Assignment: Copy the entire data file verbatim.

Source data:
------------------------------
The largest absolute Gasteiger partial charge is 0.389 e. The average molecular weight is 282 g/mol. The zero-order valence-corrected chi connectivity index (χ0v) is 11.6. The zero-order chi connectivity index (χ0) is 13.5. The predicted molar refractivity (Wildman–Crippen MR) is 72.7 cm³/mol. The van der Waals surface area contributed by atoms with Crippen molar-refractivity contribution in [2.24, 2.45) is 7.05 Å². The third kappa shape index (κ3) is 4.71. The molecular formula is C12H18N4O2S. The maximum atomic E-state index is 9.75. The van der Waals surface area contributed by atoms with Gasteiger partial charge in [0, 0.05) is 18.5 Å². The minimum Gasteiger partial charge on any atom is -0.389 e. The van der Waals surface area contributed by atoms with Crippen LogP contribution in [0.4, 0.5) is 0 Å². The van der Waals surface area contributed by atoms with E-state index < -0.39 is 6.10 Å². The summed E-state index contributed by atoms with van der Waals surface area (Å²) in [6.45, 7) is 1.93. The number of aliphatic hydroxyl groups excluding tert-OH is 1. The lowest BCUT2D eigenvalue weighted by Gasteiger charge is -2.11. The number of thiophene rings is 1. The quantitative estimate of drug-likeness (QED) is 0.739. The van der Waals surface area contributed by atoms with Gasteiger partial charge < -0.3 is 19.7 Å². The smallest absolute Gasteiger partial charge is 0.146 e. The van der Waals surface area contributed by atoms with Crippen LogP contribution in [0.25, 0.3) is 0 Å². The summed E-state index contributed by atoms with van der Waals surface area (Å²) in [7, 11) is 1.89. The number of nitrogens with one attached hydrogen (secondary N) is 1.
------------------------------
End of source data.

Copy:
The largest absolute Gasteiger partial charge is 0.389 e. The average molecular weight is 282 g/mol. The zero-order valence-corrected chi connectivity index (χ0v) is 11.6. The zero-order chi connectivity index (χ0) is 13.5. The predicted molar refractivity (Wildman–Crippen MR) is 72.7 cm³/mol. The van der Waals surface area contributed by atoms with Crippen molar-refractivity contribution in [2.24, 2.45) is 7.05 Å². The third kappa shape index (κ3) is 4.71. The molecular formula is C12H18N4O2S. The maximum atomic E-state index is 9.75. The van der Waals surface area contributed by atoms with Gasteiger partial charge in [0, 0.05) is 18.5 Å². The minimum Gasteiger partial charge on any atom is -0.389 e. The van der Waals surface area contributed by atoms with Crippen LogP contribution in [0.4, 0.5) is 0 Å². The van der Waals surface area contributed by atoms with E-state index < -0.39 is 6.10 Å². The summed E-state index contributed by atoms with van der Waals surface area (Å²) in [6.45, 7) is 1.93. The number of aliphatic hydroxyl groups excluding tert-OH is 1. The lowest BCUT2D eigenvalue weighted by Gasteiger charge is -2.11. The number of thiophene rings is 1. The quantitative estimate of drug-likeness (QED) is 0.739. The van der Waals surface area contributed by atoms with Gasteiger partial charge < -0.3 is 19.7 Å². The smallest absolute Gasteiger partial charge is 0.146 e. The van der Waals surface area contributed by atoms with Crippen LogP contribution in [0.25, 0.3) is 0 Å². The summed E-state index contributed by atoms with van der Waals surface area (Å²) in [7, 11) is 1.89. The number of nitrogens with one attached hydrogen (secondary N) is 1.